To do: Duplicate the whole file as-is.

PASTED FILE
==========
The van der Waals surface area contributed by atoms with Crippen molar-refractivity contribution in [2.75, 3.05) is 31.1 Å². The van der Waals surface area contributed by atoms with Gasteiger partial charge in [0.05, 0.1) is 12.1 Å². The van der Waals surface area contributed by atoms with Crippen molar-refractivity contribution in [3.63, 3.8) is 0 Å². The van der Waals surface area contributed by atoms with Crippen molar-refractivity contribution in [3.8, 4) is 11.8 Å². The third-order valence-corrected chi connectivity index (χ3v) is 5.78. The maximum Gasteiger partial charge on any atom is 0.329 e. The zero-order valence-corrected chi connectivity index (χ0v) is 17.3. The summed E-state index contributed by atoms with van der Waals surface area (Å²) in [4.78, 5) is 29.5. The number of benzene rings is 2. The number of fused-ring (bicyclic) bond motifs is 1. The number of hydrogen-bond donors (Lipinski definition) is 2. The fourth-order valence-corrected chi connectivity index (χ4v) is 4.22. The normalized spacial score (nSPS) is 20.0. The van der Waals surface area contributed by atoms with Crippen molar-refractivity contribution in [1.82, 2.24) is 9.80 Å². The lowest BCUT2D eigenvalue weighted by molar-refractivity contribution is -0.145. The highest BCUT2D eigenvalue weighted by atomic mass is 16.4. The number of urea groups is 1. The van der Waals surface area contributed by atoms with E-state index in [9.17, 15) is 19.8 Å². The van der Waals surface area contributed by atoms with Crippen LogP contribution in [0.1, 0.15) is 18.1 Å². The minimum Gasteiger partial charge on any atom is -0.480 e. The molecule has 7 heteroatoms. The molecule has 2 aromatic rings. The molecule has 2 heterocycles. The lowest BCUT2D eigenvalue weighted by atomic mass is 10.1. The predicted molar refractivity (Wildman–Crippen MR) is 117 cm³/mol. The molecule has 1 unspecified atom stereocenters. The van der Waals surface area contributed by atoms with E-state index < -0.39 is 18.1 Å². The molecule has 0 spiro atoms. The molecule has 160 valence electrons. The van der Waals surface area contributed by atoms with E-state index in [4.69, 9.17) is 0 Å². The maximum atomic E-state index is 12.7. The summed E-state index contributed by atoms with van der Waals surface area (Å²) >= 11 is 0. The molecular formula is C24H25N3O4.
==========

The van der Waals surface area contributed by atoms with Crippen molar-refractivity contribution in [2.75, 3.05) is 31.1 Å². The van der Waals surface area contributed by atoms with Gasteiger partial charge in [0.05, 0.1) is 12.1 Å². The van der Waals surface area contributed by atoms with Crippen molar-refractivity contribution in [3.63, 3.8) is 0 Å². The van der Waals surface area contributed by atoms with Crippen molar-refractivity contribution in [3.8, 4) is 11.8 Å². The third-order valence-corrected chi connectivity index (χ3v) is 5.78. The maximum Gasteiger partial charge on any atom is 0.329 e. The zero-order valence-corrected chi connectivity index (χ0v) is 17.3. The summed E-state index contributed by atoms with van der Waals surface area (Å²) in [4.78, 5) is 29.5. The number of benzene rings is 2. The number of fused-ring (bicyclic) bond motifs is 1. The number of hydrogen-bond donors (Lipinski definition) is 2. The fourth-order valence-corrected chi connectivity index (χ4v) is 4.22. The normalized spacial score (nSPS) is 20.0. The van der Waals surface area contributed by atoms with Crippen molar-refractivity contribution in [1.82, 2.24) is 9.80 Å². The lowest BCUT2D eigenvalue weighted by molar-refractivity contribution is -0.145. The highest BCUT2D eigenvalue weighted by atomic mass is 16.4. The number of urea groups is 1. The van der Waals surface area contributed by atoms with E-state index in [9.17, 15) is 19.8 Å². The van der Waals surface area contributed by atoms with Crippen LogP contribution in [0.1, 0.15) is 18.1 Å². The minimum Gasteiger partial charge on any atom is -0.480 e. The molecule has 7 heteroatoms. The molecule has 2 aromatic rings. The molecule has 2 heterocycles. The lowest BCUT2D eigenvalue weighted by atomic mass is 10.1. The predicted molar refractivity (Wildman–Crippen MR) is 117 cm³/mol. The molecule has 1 unspecified atom stereocenters. The van der Waals surface area contributed by atoms with E-state index < -0.39 is 18.1 Å². The molecule has 0 spiro atoms. The molecule has 160 valence electrons. The van der Waals surface area contributed by atoms with E-state index in [4.69, 9.17) is 0 Å². The maximum atomic E-state index is 12.7. The summed E-state index contributed by atoms with van der Waals surface area (Å²) >= 11 is 0. The molecular formula is C24H25N3O4.